National Forest Foundation

Find Your Fourteener: Creating a New Path for Collaborative Stewardship

Treasured Landscapes


This blog is the first in a series documenting the inaugural year of the Find Your Fourteener campaign.

What comes to mind when you envision Colorado? For many of us, it's snow-covered fourteen-thousand-foot peaks, aptly called “Fourteeners.” Whether it’s catching a glimpse of Mount Evans from the I-70 corridor in Denver, loading the family up for a drive to the top of Pikes Peak, or testing your limits in the rugged Elk Mountains, Fourteeners offer an experience for everyone.

People from near and far love the high altitude experiences available across Colorado; from casual day trippers to seasoned hikers, but unfortunately the rising visitation is taking a toll. These special moments experienced by hundreds of thousands of visitors each year are at risk. In a recent Denver Post op-ed, Colorado Lieutenant Governor Donna Lynne explains, from her first-hand experience of hiking every Fourteener in the state, “these trails are eroded, fragile alpine habitat is being damaged, and recreational experiences are suffering.”

The rising visitation is taking a toll.

Local nonprofit organization, Colorado Fourteeners Initiative (CFI), documented the costs of increasing visitor use and trail degradation in 2015 with the “Colorado Fourteeners Report Card” that rated trail and ecosystem conditions, determining more than $24 million in baseline investments would be needed to create 42 sustainable routes. Since 15 peaks were not part of the initial baseline inventory process, the total required to build sustainable routes to the summits of all of Colorado’s Fourteeners may approach $30 million.

Considering the formidable, costly challenge of creating sustainable routes to the top of Fourteeners, now is the time to look to innovative ideas. And those ideas need broad support. One organization alone cannot improve access, maintain trails and restore ecosystems across the state, but fortunately there are dedicated, experienced stewardship and volunteer organizations with the technical expertise necessary to make a big impact. And while many of these well-known organizations – such as CFI and Rocky Mountain Field Institute – have been stewarding Fourteeners for decades, they are now a part of a larger effort to increase the scope and pace of restoration.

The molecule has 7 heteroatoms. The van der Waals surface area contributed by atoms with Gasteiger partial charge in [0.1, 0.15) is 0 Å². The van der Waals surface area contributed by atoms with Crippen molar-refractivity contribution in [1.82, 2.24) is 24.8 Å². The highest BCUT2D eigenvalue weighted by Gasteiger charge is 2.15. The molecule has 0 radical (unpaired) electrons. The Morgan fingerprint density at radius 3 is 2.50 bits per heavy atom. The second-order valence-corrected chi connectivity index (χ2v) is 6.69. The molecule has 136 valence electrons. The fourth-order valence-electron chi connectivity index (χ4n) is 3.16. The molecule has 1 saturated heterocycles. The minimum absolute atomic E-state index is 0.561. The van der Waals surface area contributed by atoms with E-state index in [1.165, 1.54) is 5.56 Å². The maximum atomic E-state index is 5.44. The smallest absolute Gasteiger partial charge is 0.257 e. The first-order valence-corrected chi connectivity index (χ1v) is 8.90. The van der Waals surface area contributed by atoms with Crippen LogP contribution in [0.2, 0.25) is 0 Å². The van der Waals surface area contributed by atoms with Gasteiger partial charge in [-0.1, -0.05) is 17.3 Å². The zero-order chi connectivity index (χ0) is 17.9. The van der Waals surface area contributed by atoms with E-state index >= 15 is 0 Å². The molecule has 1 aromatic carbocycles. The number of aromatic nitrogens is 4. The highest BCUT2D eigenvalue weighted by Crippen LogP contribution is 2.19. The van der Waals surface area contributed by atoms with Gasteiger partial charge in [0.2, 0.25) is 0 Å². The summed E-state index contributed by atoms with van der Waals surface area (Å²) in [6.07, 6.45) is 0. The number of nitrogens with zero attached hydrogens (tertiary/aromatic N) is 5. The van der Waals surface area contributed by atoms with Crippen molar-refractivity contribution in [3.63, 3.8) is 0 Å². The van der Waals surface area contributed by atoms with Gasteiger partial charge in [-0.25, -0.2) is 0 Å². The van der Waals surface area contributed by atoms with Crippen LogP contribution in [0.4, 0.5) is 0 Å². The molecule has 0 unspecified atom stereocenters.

Photo by Lloyd Atheran, Colorado Fourteeners Institute

The NFF is proud to launch the Find Your Fourteener campaign in a visionary effort to bring these partner organizations together to create forward-thinking solutions for our Fourteeners – and implement those solutions in a collaborative, coordinated manner.

In 2017, we’re proud to collaborate with the following stewardship organizations as part of the Find Your Fourteener campaign:

In the past year we’ve worked together with all our partners to identify “pinch points” that are currently frustrating progress on Fourteeners by partner organizations and the U.S. Forest Service. Now, we’re beginning to implement solutions through work on three different peaks in 2017: Mount Elbert, Quandary Peak, and Pikes Peak.

Photo courtesy of Bob Cole.

A hiker ascending Torreys Peak.

On each peak, several stewardship organizations are working together in teams to develop collaborative volunteer events and with seasoned crews, now with more resources, volunteers, and coordination than ever before. We’re also working to build the capacity of staff tasked with performing highly technical, alpine trail and rock work – and the dedicated volunteers who make so much of the work possible – through training programs for rock rigging and alpine stewardship.

We’re thrilled with the work planned for 2017 as we launch the first year of work in a long-term effort to ensure that these peaks remain healthy, accessible and inviting for decades to come.

Related Posts

Finding Creative Solutions to Ramp up Work on Colorado Fourteeners

Through the Find Your Fourteener campaign, the NFF is working with partners to create forward-thinking solutions that will increase the pace and scale of restoration and habitat protection on Colorado’s beloved Fourteeners – and implement those solutions in a collaborative, coordinated manner. One solution is the development of a special role for “Peak Apprentices.”

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Get to Know the Trail Groups of the White Mountain National Forest

There are currently 11 different trail clubs in the White Mountain National Forest that steward the Forest’s more than 1,200 miles of trails. This is in addition to at least 16 other organizations that are current trail maintainers. To make it easier, we’ve put together a brief overview of some of the key trail clubs in the White Mountains for you.

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